Phil Potter (Burt Reynolds) is going through one of the toughest times in his life because he is getting a divorce from Jessica (Candice Bergen), who among other things feels her songwriting career is picking up and there is no place for Phil in her world anymore. As he packs, somewhat haphazardly after a last ditch attempt to get back together with her, he finds she has kept his old love letters taped behind a drawer, but even this poignant moment is not enough to make her see she is making what he feels is a mistake. And so Phil has to start again, make changes and generally become a new person...
Except he's still the same person really, in this, one of the many relationship break-up films of the late seventies and early eighties. Nothing beats Annie Hall for this type of thing, but Starting Over did very well in its day, garnering a few Oscar nominations, although most people prefer to remember Burt for Smokey and the Bandit and The Cannonball Run nowadays and forget he was accomplished at drama as well as broad comedy, a talent he gets to show both sides of here. James L. Brooks was the real brains behind this production, however, as the future Simpsons producer adapted the book and his tender but wry style is all over this.
There is a love triangle in Starting Over, and the other woman Phil gets to romance is Marilyn (Jill Clayburgh), who treats us to an unusual "meeting cute" when she thinks Phil is following her on the street one night, and yells at him in a string of expletives and threats before running away. Bewildered Phil continues to the house of his brother Mickey (Charles Durning) only to find that Marilyn is already there: she is his blind date for the evening, so of course they were headed in the same direction. This misunderstanding, believe it or not, provides the basis for a new love affair for them both.
Although if you can believe that Charles Durning is Burt Reynolds' brother, you can believe anything. Before long the nervous Phil, in a role that Paul Giamatti would be ideal for in a remake, is turning his life around, and Reynolds is very likeable as a man who is not as confident as he might appear to be as he gives up his magazine writing job to become a college tutor and the relationship between Phil and Marilyn blossoms; she even moves in with him. And then the unthinkable happens: Jessica reappears, and wants him back, spelling fresh turmoil for our put-upon hero.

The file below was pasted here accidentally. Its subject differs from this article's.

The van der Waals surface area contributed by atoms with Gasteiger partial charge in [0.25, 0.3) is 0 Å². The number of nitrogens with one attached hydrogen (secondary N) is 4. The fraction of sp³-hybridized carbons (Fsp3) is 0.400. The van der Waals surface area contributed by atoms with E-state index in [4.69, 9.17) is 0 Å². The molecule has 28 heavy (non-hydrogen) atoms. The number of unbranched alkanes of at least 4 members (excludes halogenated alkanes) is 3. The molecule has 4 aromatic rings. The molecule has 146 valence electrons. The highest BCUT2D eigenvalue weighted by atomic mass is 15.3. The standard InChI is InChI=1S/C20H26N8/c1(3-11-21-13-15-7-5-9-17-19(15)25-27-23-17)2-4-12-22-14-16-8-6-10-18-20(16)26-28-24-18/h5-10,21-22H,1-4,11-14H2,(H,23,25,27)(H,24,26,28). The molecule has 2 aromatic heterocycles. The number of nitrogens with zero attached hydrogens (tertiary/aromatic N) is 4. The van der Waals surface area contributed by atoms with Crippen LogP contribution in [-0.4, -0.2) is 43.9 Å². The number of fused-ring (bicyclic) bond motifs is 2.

Mostly this is neatly handled, with perceptive performances although Brooks' script lets things down a few too many times, as when Phil takes Polaroids of Marilyn in the shower as a joke and she doesn't see the funny side - neither do you, instead thinking that this kind of behaviour might be why he ended up divorced. Fortunately the three stars, backed up with solid support from a winning group of thespians, smooth over rough edges such as that with some degree of effectiveness, although it never seems as natural as it should. There are some clever examples of the comedy of embarrassment, as when Bergen bravely shows off her lack of a good singing voice when Jessica tries to serenade Phil into bed, and you are genuinely unsure of where this will end up, although with Brooks perhaps it's not a huge surprise. Nothing groundbreaking then, but amusing and well-played nonetheless. Music by Marvin Hamlisch.
As the eighties dawned, Pakula had a hit with Holocaust drama Sophie's Choice, but seemed to lose his touch thereafter with middling efforts such as the odd drama Dream Lover, expensive flop Orphans, hit thriller Presumed Innocent, failure Consenting Adults, Julia Roberts vehicle The Pelican Brief and Harrison Ford-Brad Pitt team up The Devil's Own. He was once married to actress Hope Lange and died in a road accident.